OK, after thinking about things (and in consultation with those of you who contacted me on the subject), I’ve decided to make, hopefully, the last change to how we update ratings. If your head is spinning I apologize. Since we’re still relatively new to OOTP (and the game’s many options), it’s understandable that it has taken a little while for us to tweak things to our liking.
What are we changing?
Essentially, we’re not going to wait until the new game comes out in March to update potentials. Instead, we will only update in October.
Since we already updated everyone in October, this change won’t really impact us much this year. We’ll play through with the current ratings. We’ll update everyone fully (both OVR and POT) in October 2021 (like we did this past October).
Major leaguers (130 PA and 30 IP) will be updated to the OOTP 22 end-of-season ratings. Everyone else will be updated to 50% of their ratings at the end of our 2021 season and 50% with their end-of-season OOTP ratings, which don’t change very much from March.
If you recall, last October, because of some of the complaints about how some minor leaguers’ values were diverging from real life, we reset all minor leaguer back to OOTP 21’s March ratings. We also decided to update them in the future to a 50%/50% mix of end-of-season ratings and their ratings within our game at the end of the year. By updating in this manner we’d retain some in-game development while keeping minor league players tethered to real life a little more.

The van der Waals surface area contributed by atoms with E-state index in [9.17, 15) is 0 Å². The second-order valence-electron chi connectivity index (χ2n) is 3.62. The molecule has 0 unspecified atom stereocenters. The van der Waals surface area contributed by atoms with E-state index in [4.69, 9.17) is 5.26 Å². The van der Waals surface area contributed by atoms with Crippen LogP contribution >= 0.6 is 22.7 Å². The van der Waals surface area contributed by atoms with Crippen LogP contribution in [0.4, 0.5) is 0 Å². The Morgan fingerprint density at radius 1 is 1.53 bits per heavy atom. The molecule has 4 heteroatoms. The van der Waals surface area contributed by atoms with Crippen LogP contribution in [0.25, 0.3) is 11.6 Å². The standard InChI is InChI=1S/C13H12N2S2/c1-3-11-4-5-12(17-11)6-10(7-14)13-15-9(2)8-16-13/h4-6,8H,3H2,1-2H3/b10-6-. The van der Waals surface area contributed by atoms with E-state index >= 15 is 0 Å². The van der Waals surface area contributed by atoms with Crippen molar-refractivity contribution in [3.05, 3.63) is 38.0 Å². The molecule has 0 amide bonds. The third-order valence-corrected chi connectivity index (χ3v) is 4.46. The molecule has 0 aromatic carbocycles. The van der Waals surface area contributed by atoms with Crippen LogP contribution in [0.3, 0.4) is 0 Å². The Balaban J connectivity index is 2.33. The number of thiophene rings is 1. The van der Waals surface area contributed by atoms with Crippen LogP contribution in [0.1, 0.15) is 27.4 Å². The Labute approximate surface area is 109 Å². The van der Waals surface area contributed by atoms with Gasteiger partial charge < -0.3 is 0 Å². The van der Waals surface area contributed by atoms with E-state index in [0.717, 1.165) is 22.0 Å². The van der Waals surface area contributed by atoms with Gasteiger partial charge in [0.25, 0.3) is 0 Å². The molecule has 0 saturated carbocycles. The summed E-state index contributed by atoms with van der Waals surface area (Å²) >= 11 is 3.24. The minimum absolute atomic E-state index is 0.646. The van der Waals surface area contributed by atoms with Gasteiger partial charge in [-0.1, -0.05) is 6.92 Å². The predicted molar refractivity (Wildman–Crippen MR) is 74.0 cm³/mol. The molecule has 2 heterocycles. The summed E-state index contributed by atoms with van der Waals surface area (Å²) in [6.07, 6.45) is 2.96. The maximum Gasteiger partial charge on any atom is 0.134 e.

So what’s the impact?
By not updating Potentials in March, we revert the timeline of our league back a little and make it a little more like Dynasty/Strat/PtP and Diamond Mind.
As you recall, in those games we played with players’ ratings based on the previous season. Our 2018 season, for example, was based on MLB 2017 statistics.
In the first year of playing OOTP, we updated all players to the new March ratings. Essentially, this moved our league timeline from the previous season to the upcoming season because the OOTP March ratings are based on projections.
By not updating in March, our major league players in 2021 will be rated based on their OOTP 2020 end-of-season (live updates) and the game’s development changes. In 2021 our minor league players will be rated based on the OOTP’s 2020 March ratings and the game’s development changes.
Starting for our 2022 season, our minor league players will be rated based on 50% of OOTP’s 2021 October end-of-season live ratings and 50% of our 2021 season’s ratings.
What are the tradeoffs?
Since we won’t be changing the ratings in March, our decisions in the off-season will be more predictable and reliable. We can then move through the off-season quicker and begin our seasonS earlier.
Player value for minor leaguers will lag behind real life. Unlike season one when players like Ronald Acuna would burst on the scene in our league around the same time as they did in real life, minor leaguers will typically impact our seasons a year later. (Of course, if they develop quicker in our game, that timeline might be faster or slower.) Since historically we’ve primarily been interested in competing with major leaguers, shifting the impact of minor leaguers back a little shouldn’t be a big deal.
In Dynasty/Strat/PtP, we played based on the previous season. Minor league players, who were uncarded, did not play at all. Using OOTP, minor leaguers can play. Based on feedback over time (some of you did not like having some minor league player values differ from real life), we decided to adjust the way minor leaguers were rated. This change simplifies the rating process (especially for me, using Access I can automatically update everyone once a year) and allows us to start the season much earlier.
The off-season can end in January. We can start play in February. Since those are the least busy times of year for most of us, the change will give us something to do in the dog days of winter and free up the weekends for family stuff, which will once again be important when Covid-19 gets eradicated.